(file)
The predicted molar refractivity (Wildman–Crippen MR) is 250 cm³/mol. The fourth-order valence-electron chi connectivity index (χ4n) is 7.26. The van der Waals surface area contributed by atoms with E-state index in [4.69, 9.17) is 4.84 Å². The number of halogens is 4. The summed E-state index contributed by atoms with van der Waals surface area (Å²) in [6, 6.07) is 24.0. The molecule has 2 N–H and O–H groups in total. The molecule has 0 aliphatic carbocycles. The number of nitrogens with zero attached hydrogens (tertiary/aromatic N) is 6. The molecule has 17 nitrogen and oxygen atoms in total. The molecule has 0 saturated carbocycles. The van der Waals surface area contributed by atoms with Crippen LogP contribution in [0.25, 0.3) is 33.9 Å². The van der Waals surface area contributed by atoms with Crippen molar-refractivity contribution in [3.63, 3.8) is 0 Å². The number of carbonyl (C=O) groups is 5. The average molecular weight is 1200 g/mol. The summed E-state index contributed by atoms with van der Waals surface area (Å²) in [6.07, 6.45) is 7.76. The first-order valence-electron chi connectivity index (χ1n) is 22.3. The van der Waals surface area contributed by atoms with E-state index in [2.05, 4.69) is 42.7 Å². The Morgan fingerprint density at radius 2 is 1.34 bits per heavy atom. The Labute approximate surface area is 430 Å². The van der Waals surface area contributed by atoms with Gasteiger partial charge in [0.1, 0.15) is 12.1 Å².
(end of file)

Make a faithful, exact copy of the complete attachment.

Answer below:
The predicted molar refractivity (Wildman–Crippen MR) is 250 cm³/mol. The fourth-order valence-electron chi connectivity index (χ4n) is 7.26. The van der Waals surface area contributed by atoms with E-state index in [4.69, 9.17) is 4.84 Å². The number of halogens is 4. The summed E-state index contributed by atoms with van der Waals surface area (Å²) in [6, 6.07) is 24.0. The molecule has 2 N–H and O–H groups in total. The molecule has 0 aliphatic carbocycles. The number of nitrogens with zero attached hydrogens (tertiary/aromatic N) is 6. The molecule has 17 nitrogen and oxygen atoms in total. The molecule has 0 saturated carbocycles. The van der Waals surface area contributed by atoms with Crippen LogP contribution in [0.25, 0.3) is 33.9 Å². The van der Waals surface area contributed by atoms with Crippen molar-refractivity contribution in [3.63, 3.8) is 0 Å². The number of carbonyl (C=O) groups is 5. The average molecular weight is 1200 g/mol. The summed E-state index contributed by atoms with van der Waals surface area (Å²) in [6.07, 6.45) is 7.76. The first-order valence-electron chi connectivity index (χ1n) is 22.3. The van der Waals surface area contributed by atoms with E-state index in [2.05, 4.69) is 42.7 Å². The Morgan fingerprint density at radius 2 is 1.34 bits per heavy atom. The Labute approximate surface area is 430 Å². The van der Waals surface area contributed by atoms with Gasteiger partial charge in [0.1, 0.15) is 12.1 Å².